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50th CVTC Research Article List 2019

Resources for: A New Neurofunctional Approach to the Treatment of Amblyopia and Strabismus

When a link or .pdf to the article was available, it was attached. If not, a more detailed reference was listed.

  1. Birnbaum MH , Koslowe K , Sanet R American Journal of Optometry and Physiological Optics [01 May 1977, 54(5):269-275]
  2. Occlusion for amblyopia: A comprehensive survey of outcome: F Hiscox, N Strong, J R Thompson, C Minshull & G Woodruff in Eye volume 6, pages300–304 (1992)
  3. Neuron-V48-Oct-2005-Neuroscience-Critical-Periods

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  2. Elbow splinting as a method to increase patching compliance in amblyopia therapy
  3. Why is compliance with occlusion therapy for amblyopia so hard? A qualitative study:
  4. Patching may be strengthening rather than reducing the binocular imbalance that characterize amblyopia: Binocular Plasticity in Adults
  5. Under-correction of hyperopia reduces risk of becoming strabismic:
  6. Refractive error change and vision improvement:
  7. Awan, M & Proudlock, Frank & Grosvenor, D & Choudhuri, I & Sarvanananthan, N & Gottlob, Irene. (2009). An audit of the outcome of amblyopia treatment: A retrospective analysis of 322 children. The British journal of ophthalmology. 94. 1007-11. 10.1136/bjo.2008.154674.

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  1. Environmental complexity stimulates visual cortex neurogenesis.
  2. Duffy, F. H., Snodgrass, S. R.: Bicuculline reversal of deprivation amblyopia in the cat. Nature 260, 256-257 (1976).
  3. “Alleviating neural inhibition in adulthood with drugs or training paradigms may unmask the full capacity for lifelong learning”
  4. Birch-Amblyopia-and-Binocular-Vision “Unless the binocular dysfunction is treated, abnormal binocular vision may result in residual amblyopia, and may trigger recurrence of amblyopia”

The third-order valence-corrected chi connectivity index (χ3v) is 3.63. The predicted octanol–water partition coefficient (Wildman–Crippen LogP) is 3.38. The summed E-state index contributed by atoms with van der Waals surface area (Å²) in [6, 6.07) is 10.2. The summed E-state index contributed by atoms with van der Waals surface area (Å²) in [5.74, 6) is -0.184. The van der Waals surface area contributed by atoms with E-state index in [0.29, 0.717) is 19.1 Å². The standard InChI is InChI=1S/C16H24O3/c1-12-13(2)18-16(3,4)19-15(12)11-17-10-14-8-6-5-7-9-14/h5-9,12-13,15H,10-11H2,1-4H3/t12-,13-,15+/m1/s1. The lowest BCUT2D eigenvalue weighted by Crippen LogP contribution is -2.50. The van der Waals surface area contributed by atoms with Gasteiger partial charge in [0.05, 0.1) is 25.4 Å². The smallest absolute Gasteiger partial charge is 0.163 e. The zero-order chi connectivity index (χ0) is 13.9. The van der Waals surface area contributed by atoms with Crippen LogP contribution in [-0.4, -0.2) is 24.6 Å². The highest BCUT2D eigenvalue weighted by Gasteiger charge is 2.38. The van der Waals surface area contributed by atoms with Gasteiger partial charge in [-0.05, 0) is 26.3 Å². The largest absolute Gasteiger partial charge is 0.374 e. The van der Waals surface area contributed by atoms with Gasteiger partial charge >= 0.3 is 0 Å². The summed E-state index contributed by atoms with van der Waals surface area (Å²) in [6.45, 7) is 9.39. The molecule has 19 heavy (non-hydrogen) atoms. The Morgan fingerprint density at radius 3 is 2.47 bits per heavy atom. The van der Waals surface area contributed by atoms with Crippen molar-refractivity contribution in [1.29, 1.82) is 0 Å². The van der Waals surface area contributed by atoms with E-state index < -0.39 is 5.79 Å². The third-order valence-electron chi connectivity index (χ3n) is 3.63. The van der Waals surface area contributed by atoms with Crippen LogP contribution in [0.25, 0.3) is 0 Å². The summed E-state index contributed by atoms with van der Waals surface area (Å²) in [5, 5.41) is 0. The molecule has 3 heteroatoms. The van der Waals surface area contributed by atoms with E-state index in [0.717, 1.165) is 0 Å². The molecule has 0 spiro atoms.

6. Binocular Vision in Amblyopia: Hess Binocular Vision in amblyopia
  7. User’s Guide to the Brain: Dr. John Ratey
    users guide to the brain
  8. Franz and Sherman: Amblyopia-Therapy-Rationale-for-Refractive-Correction-Occlusion-VT
  9. Greenwald: Brock A Binocular Approach to Amblyopia Therapy brock_-_a_binoc_approach_to_amblyopia-therapy-Greenwald
  10. “The anatomical changes that we find in the eye muscles are minimal and only in rare instances are they of any importance in the total picture”
  11. ELISSS Study: Early vs. Late Infantile Strabismus Surgery Study. Note: At age six, 13.5% of the early vs. 3.9% of the late group recognized the Titmus Housefly; 3.0% of the early and 3.9% of the late group had stereopsis beyond Titmus Housefly.
  12. Reoperation rates were between 60% and 80% for children first operated around age 1 and approximately 25% for children operated around age 4:
  13. “It has not been possible to resolve the controversies regarding type of surgery, non-surgical intervention, and the optimal timing” The Cocharan Collaboration
  14. Strabismus Surgery and its complications:
  16. The_Prevalence_of_Reoperation_and_Relate d Risk Infantile Esotropia: As can be seen in the decision tree, the most appropriate age for the first operation is 37 months, if a minimum number of operations and achieving gross stereopsis inpatients older than 5 years old is desired.
  17. Pilar Vegara: Crossed and Lazy Eyes (I was unable to find this on Amazon Books) It is currently available here – crossed and lazy eyes
  18. Cook-Incomitant-Strabismus-JBO-2004

2018 Colorado Vision Training Conference

Optimal Vision Performance: Enhancing Visual Function from Development to Rehabilitation to High Level Athletic Skill

Friday September 21, 2018 – Sunday September 23, 2018

CVTC 2018 Brochure

Registration is now open for the 2018 CVTC featuring past-President of COVD Dr. Kara Heying! Twelve hours of CE offered in the gorgeous Rocky Mountains.

Register Here:

Breaking through Boundaries